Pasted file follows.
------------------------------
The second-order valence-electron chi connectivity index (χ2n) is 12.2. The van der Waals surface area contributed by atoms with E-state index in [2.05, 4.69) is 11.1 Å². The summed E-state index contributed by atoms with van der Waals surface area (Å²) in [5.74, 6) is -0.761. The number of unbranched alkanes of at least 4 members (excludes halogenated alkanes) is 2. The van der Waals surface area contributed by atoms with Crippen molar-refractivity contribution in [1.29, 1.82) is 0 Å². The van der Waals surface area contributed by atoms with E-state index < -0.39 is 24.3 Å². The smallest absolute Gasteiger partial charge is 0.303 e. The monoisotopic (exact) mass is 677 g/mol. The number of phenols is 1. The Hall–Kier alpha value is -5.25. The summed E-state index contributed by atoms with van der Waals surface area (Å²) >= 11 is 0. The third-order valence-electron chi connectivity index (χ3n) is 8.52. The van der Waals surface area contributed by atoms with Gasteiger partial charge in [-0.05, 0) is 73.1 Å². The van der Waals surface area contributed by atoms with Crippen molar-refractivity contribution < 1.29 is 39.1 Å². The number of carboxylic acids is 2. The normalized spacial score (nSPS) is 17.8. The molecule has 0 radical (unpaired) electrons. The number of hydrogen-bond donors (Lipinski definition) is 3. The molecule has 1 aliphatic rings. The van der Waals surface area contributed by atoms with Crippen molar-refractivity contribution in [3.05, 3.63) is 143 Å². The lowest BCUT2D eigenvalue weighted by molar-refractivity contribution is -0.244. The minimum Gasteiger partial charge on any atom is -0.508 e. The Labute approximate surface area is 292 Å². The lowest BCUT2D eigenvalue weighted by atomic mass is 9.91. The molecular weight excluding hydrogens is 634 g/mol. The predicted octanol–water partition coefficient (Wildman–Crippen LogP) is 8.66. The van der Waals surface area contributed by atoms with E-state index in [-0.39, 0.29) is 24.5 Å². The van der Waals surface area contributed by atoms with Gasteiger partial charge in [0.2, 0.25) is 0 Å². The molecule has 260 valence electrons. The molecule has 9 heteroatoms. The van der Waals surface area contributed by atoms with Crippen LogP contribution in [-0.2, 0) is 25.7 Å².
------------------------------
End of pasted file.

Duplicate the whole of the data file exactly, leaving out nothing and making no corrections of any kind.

The second-order valence-electron chi connectivity index (χ2n) is 12.2. The van der Waals surface area contributed by atoms with E-state index in [2.05, 4.69) is 11.1 Å². The summed E-state index contributed by atoms with van der Waals surface area (Å²) in [5.74, 6) is -0.761. The number of unbranched alkanes of at least 4 members (excludes halogenated alkanes) is 2. The van der Waals surface area contributed by atoms with Crippen molar-refractivity contribution in [1.29, 1.82) is 0 Å². The van der Waals surface area contributed by atoms with E-state index < -0.39 is 24.3 Å². The smallest absolute Gasteiger partial charge is 0.303 e. The monoisotopic (exact) mass is 677 g/mol. The number of phenols is 1. The Hall–Kier alpha value is -5.25. The summed E-state index contributed by atoms with van der Waals surface area (Å²) >= 11 is 0. The third-order valence-electron chi connectivity index (χ3n) is 8.52. The van der Waals surface area contributed by atoms with Gasteiger partial charge in [-0.05, 0) is 73.1 Å². The van der Waals surface area contributed by atoms with Crippen molar-refractivity contribution < 1.29 is 39.1 Å². The number of carboxylic acids is 2. The normalized spacial score (nSPS) is 17.8. The molecule has 0 radical (unpaired) electrons. The number of hydrogen-bond donors (Lipinski definition) is 3. The molecule has 1 aliphatic rings. The van der Waals surface area contributed by atoms with Crippen molar-refractivity contribution in [3.05, 3.63) is 143 Å². The lowest BCUT2D eigenvalue weighted by molar-refractivity contribution is -0.244. The minimum Gasteiger partial charge on any atom is -0.508 e. The Labute approximate surface area is 292 Å². The lowest BCUT2D eigenvalue weighted by atomic mass is 9.91. The molecular weight excluding hydrogens is 634 g/mol. The predicted octanol–water partition coefficient (Wildman–Crippen LogP) is 8.66. The van der Waals surface area contributed by atoms with E-state index in [-0.39, 0.29) is 24.5 Å². The van der Waals surface area contributed by atoms with Gasteiger partial charge in [0.2, 0.25) is 0 Å². The molecule has 260 valence electrons. The molecule has 9 heteroatoms. The van der Waals surface area contributed by atoms with Crippen LogP contribution in [-0.2, 0) is 25.7 Å².